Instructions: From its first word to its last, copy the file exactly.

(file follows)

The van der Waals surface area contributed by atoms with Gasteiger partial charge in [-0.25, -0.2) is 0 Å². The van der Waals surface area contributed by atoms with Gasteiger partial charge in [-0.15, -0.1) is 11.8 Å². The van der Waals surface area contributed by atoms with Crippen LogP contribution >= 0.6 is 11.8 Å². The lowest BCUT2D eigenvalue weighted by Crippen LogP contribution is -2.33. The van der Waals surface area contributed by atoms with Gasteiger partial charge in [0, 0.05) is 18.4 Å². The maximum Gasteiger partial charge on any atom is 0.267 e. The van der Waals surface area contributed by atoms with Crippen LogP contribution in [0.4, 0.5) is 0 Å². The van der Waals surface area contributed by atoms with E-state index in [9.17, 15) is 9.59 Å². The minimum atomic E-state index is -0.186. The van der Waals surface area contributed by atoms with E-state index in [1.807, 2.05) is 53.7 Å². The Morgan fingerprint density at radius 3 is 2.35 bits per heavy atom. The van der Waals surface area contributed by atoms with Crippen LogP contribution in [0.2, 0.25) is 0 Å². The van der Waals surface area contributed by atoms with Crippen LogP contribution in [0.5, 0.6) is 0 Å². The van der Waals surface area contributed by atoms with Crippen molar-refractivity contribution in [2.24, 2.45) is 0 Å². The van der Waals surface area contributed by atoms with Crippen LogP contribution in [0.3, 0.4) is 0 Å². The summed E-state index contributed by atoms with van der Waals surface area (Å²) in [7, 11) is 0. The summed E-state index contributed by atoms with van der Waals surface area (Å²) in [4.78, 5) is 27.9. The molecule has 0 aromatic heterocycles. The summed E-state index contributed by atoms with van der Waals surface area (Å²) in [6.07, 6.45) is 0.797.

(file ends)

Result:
The van der Waals surface area contributed by atoms with Gasteiger partial charge in [-0.25, -0.2) is 0 Å². The van der Waals surface area contributed by atoms with Gasteiger partial charge in [-0.15, -0.1) is 11.8 Å². The van der Waals surface area contributed by atoms with Crippen LogP contribution >= 0.6 is 11.8 Å². The lowest BCUT2D eigenvalue weighted by Crippen LogP contribution is -2.33. The van der Waals surface area contributed by atoms with Gasteiger partial charge in [0, 0.05) is 18.4 Å². The maximum Gasteiger partial charge on any atom is 0.267 e. The van der Waals surface area contributed by atoms with Crippen LogP contribution in [0.4, 0.5) is 0 Å². The van der Waals surface area contributed by atoms with E-state index in [9.17, 15) is 9.59 Å². The minimum atomic E-state index is -0.186. The van der Waals surface area contributed by atoms with E-state index in [1.807, 2.05) is 53.7 Å². The Morgan fingerprint density at radius 3 is 2.35 bits per heavy atom. The van der Waals surface area contributed by atoms with Crippen LogP contribution in [0.2, 0.25) is 0 Å². The van der Waals surface area contributed by atoms with Crippen LogP contribution in [0.5, 0.6) is 0 Å². The van der Waals surface area contributed by atoms with Crippen molar-refractivity contribution in [2.24, 2.45) is 0 Å². The van der Waals surface area contributed by atoms with Crippen LogP contribution in [0.3, 0.4) is 0 Å². The summed E-state index contributed by atoms with van der Waals surface area (Å²) in [7, 11) is 0. The summed E-state index contributed by atoms with van der Waals surface area (Å²) in [4.78, 5) is 27.9. The molecule has 0 aromatic heterocycles. The summed E-state index contributed by atoms with van der Waals surface area (Å²) in [6.07, 6.45) is 0.797.